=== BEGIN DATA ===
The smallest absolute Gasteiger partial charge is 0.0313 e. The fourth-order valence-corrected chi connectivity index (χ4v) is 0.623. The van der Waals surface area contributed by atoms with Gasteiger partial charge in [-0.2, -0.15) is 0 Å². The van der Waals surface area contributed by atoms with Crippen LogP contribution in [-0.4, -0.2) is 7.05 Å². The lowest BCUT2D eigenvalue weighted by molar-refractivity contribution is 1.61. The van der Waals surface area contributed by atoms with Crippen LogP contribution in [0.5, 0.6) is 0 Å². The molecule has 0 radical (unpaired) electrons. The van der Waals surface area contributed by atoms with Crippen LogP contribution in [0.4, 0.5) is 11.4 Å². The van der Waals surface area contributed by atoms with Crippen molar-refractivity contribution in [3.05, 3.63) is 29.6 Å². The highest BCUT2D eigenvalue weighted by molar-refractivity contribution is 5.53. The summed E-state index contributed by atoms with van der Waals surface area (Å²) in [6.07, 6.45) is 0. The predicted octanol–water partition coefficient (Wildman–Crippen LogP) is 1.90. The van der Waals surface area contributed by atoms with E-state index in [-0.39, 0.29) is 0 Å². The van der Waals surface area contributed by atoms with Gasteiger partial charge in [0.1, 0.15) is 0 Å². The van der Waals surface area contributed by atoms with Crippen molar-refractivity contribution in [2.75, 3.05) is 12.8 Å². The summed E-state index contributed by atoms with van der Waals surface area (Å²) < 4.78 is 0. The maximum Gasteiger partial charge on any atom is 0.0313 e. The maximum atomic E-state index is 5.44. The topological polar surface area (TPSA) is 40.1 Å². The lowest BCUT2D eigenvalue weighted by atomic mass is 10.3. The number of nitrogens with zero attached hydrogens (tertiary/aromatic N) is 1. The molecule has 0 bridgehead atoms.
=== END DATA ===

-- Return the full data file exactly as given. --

The smallest absolute Gasteiger partial charge is 0.0313 e. The fourth-order valence-corrected chi connectivity index (χ4v) is 0.623. The van der Waals surface area contributed by atoms with Gasteiger partial charge in [-0.2, -0.15) is 0 Å². The van der Waals surface area contributed by atoms with Crippen LogP contribution in [-0.4, -0.2) is 7.05 Å². The lowest BCUT2D eigenvalue weighted by molar-refractivity contribution is 1.61. The van der Waals surface area contributed by atoms with Crippen LogP contribution in [0.5, 0.6) is 0 Å². The molecule has 0 radical (unpaired) electrons. The van der Waals surface area contributed by atoms with Crippen LogP contribution in [0.4, 0.5) is 11.4 Å². The van der Waals surface area contributed by atoms with Crippen molar-refractivity contribution in [3.05, 3.63) is 29.6 Å². The highest BCUT2D eigenvalue weighted by molar-refractivity contribution is 5.53. The summed E-state index contributed by atoms with van der Waals surface area (Å²) in [6.07, 6.45) is 0. The predicted octanol–water partition coefficient (Wildman–Crippen LogP) is 1.90. The van der Waals surface area contributed by atoms with E-state index in [-0.39, 0.29) is 0 Å². The van der Waals surface area contributed by atoms with Gasteiger partial charge in [0.1, 0.15) is 0 Å². The van der Waals surface area contributed by atoms with Crippen molar-refractivity contribution in [2.75, 3.05) is 12.8 Å². The summed E-state index contributed by atoms with van der Waals surface area (Å²) < 4.78 is 0. The maximum Gasteiger partial charge on any atom is 0.0313 e. The maximum atomic E-state index is 5.44. The topological polar surface area (TPSA) is 40.1 Å². The lowest BCUT2D eigenvalue weighted by atomic mass is 10.3. The number of nitrogens with zero attached hydrogens (tertiary/aromatic N) is 1. The molecule has 0 bridgehead atoms.